As Pend Oreille County Assessor, I’ve received a number of inquiries that highlight a broad misunderstanding of how our property taxes are determined and where limits apply. The best way I know to explain Washington’s property tax system is with a simple illustration.
Imagine a little city that consist of four homes, each exactly the same, and each appraised by the Assessor at $100,000. Let’s also say that the annual city budget for our imaginary city is $1,000. To raise the amount of the budget, each homeowner must pay $250. Four homes each paying $250 raises $1,000. Our property tax system is budget based. We tax enough to raise the amount in the budget. No more.
Let’s say next year’s budge remains at $1,000, but the Assessors doubles the assessed value of all the homes to $200,000 each. Do the taxes on each of the homes change? No. To raise the budgeted amount, each must still pay $250. In this example, the assessed value of each home doubled, but the tax didn’t change.
Now let’s get a bit more realistic and say that the values on the homes change differently. Suppose one home goes from $100,000 to $150,000. Two homes double in value to $200,000 and the last home jumps to a whopping $250,000! Now what happens to the taxes? Well, the average value of the four homes is still $200,000. So the taxes on the two homes that go to $200,000 are unchanged. They are at the average and they each still pay $250. The lowest valued home sees its tax go down to $187.50, even though the assessed value goes up 50 percent! The home that jumped 150 percent to $250,000 in value sees its property tax go up to $312.50, a 25 percent increase. In the end, we still only raise $1,000 total to meet the budget. Interesting right?
But wait. Normally budgets don’t stay the same; they go up, right? Back in 2000, Washington State voters approved Initiative 747. I-747 limited annual budget increases to 1 percent unless voters approve a greater increase. In our imaginary city, the $1,000 budget can only increase 1 percent to $1,010 the following year unless the voters who live in the city approve of higher increase.
Our imaginary city gives simple illustrations of our property tax system. In realty, it’s not so simple. In Pend Oreille County, there are about 16,000 properties (all different from each other), over 50 tax code areas, and more than 30 tax districts. Although each property is in one tax code area, each property is in a number of tax districts because tax districts overlap. For instance, your next door neighbor could be in a different fire district or school district, etc. The result is that even though you live right next to each other, you could be in different tax code areas, and have totally different tax rates. The tax districts in Pend Oreille County are comprised of the state, county, cities, fire districts, hospital districts, cemetery districts, library, sewer, water districts and county roads, resulting in 57 tax code areas. Each tax district has an annual budget. To further complicate taxes, three school districts cross county lines. Also some property that crosses county lines, such as railroad property and telephone lines are assessed by the state. We also assess and tax business personal property. And we process senior and disabled exemptions and farm and agricultural valuation reductions. Pend Oreille County’s property tax system operates just like our imaginary little city, but on a much larger scale and with all these additional factors. Nonetheless, our computer systems allow very accurate calculation of property taxes.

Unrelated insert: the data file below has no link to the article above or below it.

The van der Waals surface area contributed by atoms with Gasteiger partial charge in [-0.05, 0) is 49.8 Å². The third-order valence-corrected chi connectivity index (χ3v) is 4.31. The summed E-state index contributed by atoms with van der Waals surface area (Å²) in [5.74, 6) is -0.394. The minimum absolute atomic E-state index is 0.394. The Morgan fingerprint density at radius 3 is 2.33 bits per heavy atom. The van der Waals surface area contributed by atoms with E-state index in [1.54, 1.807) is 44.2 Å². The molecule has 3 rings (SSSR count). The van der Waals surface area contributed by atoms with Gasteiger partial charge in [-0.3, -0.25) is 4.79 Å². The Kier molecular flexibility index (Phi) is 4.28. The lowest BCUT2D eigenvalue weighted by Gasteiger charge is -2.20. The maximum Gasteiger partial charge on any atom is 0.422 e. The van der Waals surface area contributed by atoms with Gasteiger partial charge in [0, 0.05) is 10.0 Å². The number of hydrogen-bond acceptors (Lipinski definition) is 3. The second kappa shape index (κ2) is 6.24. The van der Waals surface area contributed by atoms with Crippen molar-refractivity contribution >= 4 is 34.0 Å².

Most taxpayers who call my office believe there is a limit on increases to assessed values. Not so. Assessed values are driven by the real estate market. The limit is on the annual budget increase of tax districts.
I have one more illustration that I think would be useful in our discussion. Let’s look at what happens if someone moves into our little city and builds a new house. If we again say the assessed value of each home is the original $100,000 but add a new home, look what happens to the individual property tax on each home. Five homes supporting the $1000 budget means each home now pays only $200 each. While growth brings more demand for government services, and is likely to push up demand for a greater budget, the initial effect is decreased taxes.
Now let’s discuss appraisals. In assessor jargon, Pend Oreille County is known as an “Annual Reval County”. That means all property is to be adjusted to fair market value every year. We inspect and reappraise only 1/6th of our county each year. All property is valued based upon the sale of comparable homes. Even in a real estate market that is slowing somewhat, prices have continued to climb. So what happens if the real estate market “bubble” bursts and prices begin to decline? Will the assessed value decline with it? The answer is yes. We will follow the market. But remember the examples above; we will still raise the amount of the budget. Declining values would not necessarily mean lower taxes.
I hope this discussion helps you understand how our system works. You control your taxes at the ballot box. It is vitally important that we carefully consider all levy issues we are asked to vote upon.
James McCroskey, Pend Oreille County Assessor